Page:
Proper hydration (with a Clear Theory boost) can do more than ward-off hangovers. Studies show hydration can help with symptoms of ADHD, as well as help regulate the nervous system.
Let’s face it, we all get hangovers every once in a while. When we do, we may swear to “never drink again!” But, when the next weekend rolls around we have already forgotten our gruesome, head-whacking hangover from the week before and are ready to sail into Saturday with a few drinks. Afterall, we deserve it!
Yes, we do deserve to relax and celebrate but hold the hangover, please!
What causes a hangover?
Drinking too much alcohol, (duh!). But it’s not that simple.
The actual substance alcohol isn’t completely to blame, it’s the diuretic effect alcohol has on our system (plus the lack of consistent rehydration) that can contribute to a hangover. Since alcohol is a diuretic, it makes you go to the bathroom more than you might normally, which can cause your body to lose more fluids than is healthy. In turn, your body will feel parched and stripped of essential hydration that keeps your body and mind vital.
Ever heard the term, “breaking the seal” -- which accurately (and playfully) articulates the experience of having to pee all the time during a night of drinking? This not-so-pleasant side effect of drinking is the diuretic at work; it makes you have to go. And in doing so, your body gets drained of essential fluids, like water and key electrolytes, and therefore you start to become dehydrated. When you are consuming drink after drink, you are filling your body with sugary alcohol while flushing out the good stuff. The combination is the perfect cocktail (pun intended!) for a hangover disaster.
While dehydration plays a role in causing hangovers, there are other factors to consider. Congeners and histamines. Congeners are a chemical bi-product caused by the fermentation process found in some alcohols, typically in wine and other darker liquors like whiskey or bourbon. A common and naturally occurring congener are tannins, found in the skin, seeds, and stems of grapes that make wine. Tannins are responsible for giving wine that famous dry taste; the drier your mouth feels, the higher concentration of tannins are present in the wine.
Ok, so how do tannins affect hangovers?
Tannins are known to boost serotonin levels (the stuff that is supposed to make you feel happy) in your brain. This typically sounds like a good thing but high levels of serotonin can also cause headaches in some people, which can contribute to hangover symptoms. If you are looking to reduce consumption of congeners, drink clearer alcohol like vodka or gin which have lower levels of congeners (or in the case of vodka, almost none at all).
Another factor that might be contributing to nasty hangover headaches are histamines. Histamines (the stuff that makes you itchy or congested) are typically found in fermented alcohols (like wine). So, if you suffer from seasonal allergies and your body already produces an abundance of histamines to combat the effects of pollen, then by consuming fermented drinks you might be adding fuel to the fire. If you are prone to headaches after drinking, it might make sense to experiment with cutting out fermented alcohols to reduce the chances of getting histamine-induced headaches.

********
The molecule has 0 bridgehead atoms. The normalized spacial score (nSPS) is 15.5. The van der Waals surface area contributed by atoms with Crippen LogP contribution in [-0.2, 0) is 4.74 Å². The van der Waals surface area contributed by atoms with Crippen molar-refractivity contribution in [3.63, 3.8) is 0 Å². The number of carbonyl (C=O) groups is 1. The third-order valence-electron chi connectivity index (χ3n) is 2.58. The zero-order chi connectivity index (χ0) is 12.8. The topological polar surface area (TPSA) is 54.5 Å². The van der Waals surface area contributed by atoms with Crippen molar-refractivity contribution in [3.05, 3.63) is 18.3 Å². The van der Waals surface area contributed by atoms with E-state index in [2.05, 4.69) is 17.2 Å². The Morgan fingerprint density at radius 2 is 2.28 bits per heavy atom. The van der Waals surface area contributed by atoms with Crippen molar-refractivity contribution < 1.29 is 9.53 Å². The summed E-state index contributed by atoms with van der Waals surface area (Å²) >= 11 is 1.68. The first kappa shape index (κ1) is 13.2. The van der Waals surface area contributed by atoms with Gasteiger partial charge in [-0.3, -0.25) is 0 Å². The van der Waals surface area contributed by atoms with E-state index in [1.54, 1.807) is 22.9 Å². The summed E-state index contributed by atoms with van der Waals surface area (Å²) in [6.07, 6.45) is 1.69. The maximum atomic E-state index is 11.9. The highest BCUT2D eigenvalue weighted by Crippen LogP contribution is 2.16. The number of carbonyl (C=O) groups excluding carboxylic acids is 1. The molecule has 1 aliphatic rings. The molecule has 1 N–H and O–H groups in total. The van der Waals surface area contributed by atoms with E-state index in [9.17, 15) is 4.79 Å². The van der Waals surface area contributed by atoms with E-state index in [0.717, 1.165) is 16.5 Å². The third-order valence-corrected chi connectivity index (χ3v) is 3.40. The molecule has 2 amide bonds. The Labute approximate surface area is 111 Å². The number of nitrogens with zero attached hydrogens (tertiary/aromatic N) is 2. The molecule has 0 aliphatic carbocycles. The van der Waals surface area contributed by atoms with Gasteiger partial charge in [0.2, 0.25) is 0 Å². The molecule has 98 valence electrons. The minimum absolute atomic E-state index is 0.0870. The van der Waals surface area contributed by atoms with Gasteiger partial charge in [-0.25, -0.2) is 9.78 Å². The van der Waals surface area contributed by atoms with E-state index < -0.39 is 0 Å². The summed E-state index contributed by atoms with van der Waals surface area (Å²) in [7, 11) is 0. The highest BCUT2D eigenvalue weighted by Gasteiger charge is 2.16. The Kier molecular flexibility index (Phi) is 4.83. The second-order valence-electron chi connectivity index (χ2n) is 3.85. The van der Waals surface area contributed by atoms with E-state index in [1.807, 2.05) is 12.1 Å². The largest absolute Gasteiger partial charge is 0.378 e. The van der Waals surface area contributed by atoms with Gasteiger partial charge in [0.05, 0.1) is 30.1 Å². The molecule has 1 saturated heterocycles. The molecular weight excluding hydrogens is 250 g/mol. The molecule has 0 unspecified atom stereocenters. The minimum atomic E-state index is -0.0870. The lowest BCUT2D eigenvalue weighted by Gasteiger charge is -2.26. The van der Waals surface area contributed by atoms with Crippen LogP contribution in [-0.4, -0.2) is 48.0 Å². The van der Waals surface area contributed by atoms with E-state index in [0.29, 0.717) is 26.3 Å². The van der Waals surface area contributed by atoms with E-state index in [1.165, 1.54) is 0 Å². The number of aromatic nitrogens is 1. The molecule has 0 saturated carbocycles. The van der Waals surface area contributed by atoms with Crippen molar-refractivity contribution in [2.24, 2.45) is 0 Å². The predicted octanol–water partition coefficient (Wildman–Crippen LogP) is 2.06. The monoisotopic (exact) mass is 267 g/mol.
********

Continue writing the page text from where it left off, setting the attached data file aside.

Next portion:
What else can I do to prevent a hangover?
Besides from being stone-cold sober, or drinking very little, you probably can’t prevent a hangover altogether. But you can absolutely help yourself out by properly hydrating while enjoying a night out on the town.
Here are a few tricks to keep the hangover at bay:
- Don’t drink on an empty stomach; make sure you eat first!
- Spread out your drinks: try drinking one drink an hour -- in other terms “nurse” your drink. Under this rule of thumb, if you are out on the town for three hours then you would be consuming three drinks over the course of the night (rather than three drinks in the first hour!). We’ve all been there...
- With every alcoholic beverage you consume, drink a glass of water before starting your next drink.
- Add Clear Theory Water Booster to your glass of water to replenish your system with essential electrolytes and zinc to boost your immune system.
- The added electrolytes will help replace the electrolytes your body is eliminating during the joyous experience of “breaking the seal” (over and over again!).
- Alcohol can impair your immune system, so adding zinc to your water (an ingredient that happens to already be in Clear Theory!) could help support your immune system that is being run down by alcohol.
Generally speaking, hydration is the key to solving (or at least helping) a variety of health ailments and conditions. In addition to hangovers, studies show that proper hydration can help with symptoms of ADHD and can help regulate the nervous system.
How Proper Hydration can Help ADHD
Since Attention-Deficit/Hyperactivity Disorder (ADHD) is a brain-based condition, one that impacts your behavior and executive function, it is critical to take extra care of your brain. Of course there are many ways to do this, including prescription medications, eating nutritious foods, getting good sleep, and drinking water. Hydration is a crucial component in preserving high brain function (for everyone). In fact, without proper hydration, symptoms of ADHD can get worse.
When it comes to ADHD, like most things in life, knowledge is power. Understanding how you can function better is essential to living at your highest potential. And for the most part, it's not rocket science. Small lifestyle changes (as simple as drinking more water) can improve your life.